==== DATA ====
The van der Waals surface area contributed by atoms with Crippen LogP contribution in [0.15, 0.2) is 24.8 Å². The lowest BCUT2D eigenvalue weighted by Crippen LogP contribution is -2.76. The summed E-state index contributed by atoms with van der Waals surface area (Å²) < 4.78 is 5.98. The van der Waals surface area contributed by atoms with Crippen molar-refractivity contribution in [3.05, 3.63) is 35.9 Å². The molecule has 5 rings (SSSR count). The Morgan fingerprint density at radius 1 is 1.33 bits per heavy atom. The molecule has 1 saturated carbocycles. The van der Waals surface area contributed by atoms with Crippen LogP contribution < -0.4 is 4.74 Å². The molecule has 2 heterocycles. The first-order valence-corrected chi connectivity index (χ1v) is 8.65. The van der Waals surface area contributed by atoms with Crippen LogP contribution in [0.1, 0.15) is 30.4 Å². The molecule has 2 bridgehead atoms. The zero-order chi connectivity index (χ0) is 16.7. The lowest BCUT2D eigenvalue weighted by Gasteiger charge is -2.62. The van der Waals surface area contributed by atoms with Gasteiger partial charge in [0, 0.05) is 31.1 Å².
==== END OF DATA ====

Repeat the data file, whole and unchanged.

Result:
The van der Waals surface area contributed by atoms with Crippen LogP contribution in [0.15, 0.2) is 24.8 Å². The lowest BCUT2D eigenvalue weighted by Crippen LogP contribution is -2.76. The summed E-state index contributed by atoms with van der Waals surface area (Å²) < 4.78 is 5.98. The van der Waals surface area contributed by atoms with Crippen molar-refractivity contribution in [3.05, 3.63) is 35.9 Å². The molecule has 5 rings (SSSR count). The Morgan fingerprint density at radius 1 is 1.33 bits per heavy atom. The molecule has 1 saturated carbocycles. The van der Waals surface area contributed by atoms with Crippen LogP contribution < -0.4 is 4.74 Å². The molecule has 2 heterocycles. The first-order valence-corrected chi connectivity index (χ1v) is 8.65. The van der Waals surface area contributed by atoms with Crippen LogP contribution in [0.1, 0.15) is 30.4 Å². The molecule has 2 bridgehead atoms. The zero-order chi connectivity index (χ0) is 16.7. The lowest BCUT2D eigenvalue weighted by Gasteiger charge is -2.62. The van der Waals surface area contributed by atoms with Gasteiger partial charge in [0, 0.05) is 31.1 Å².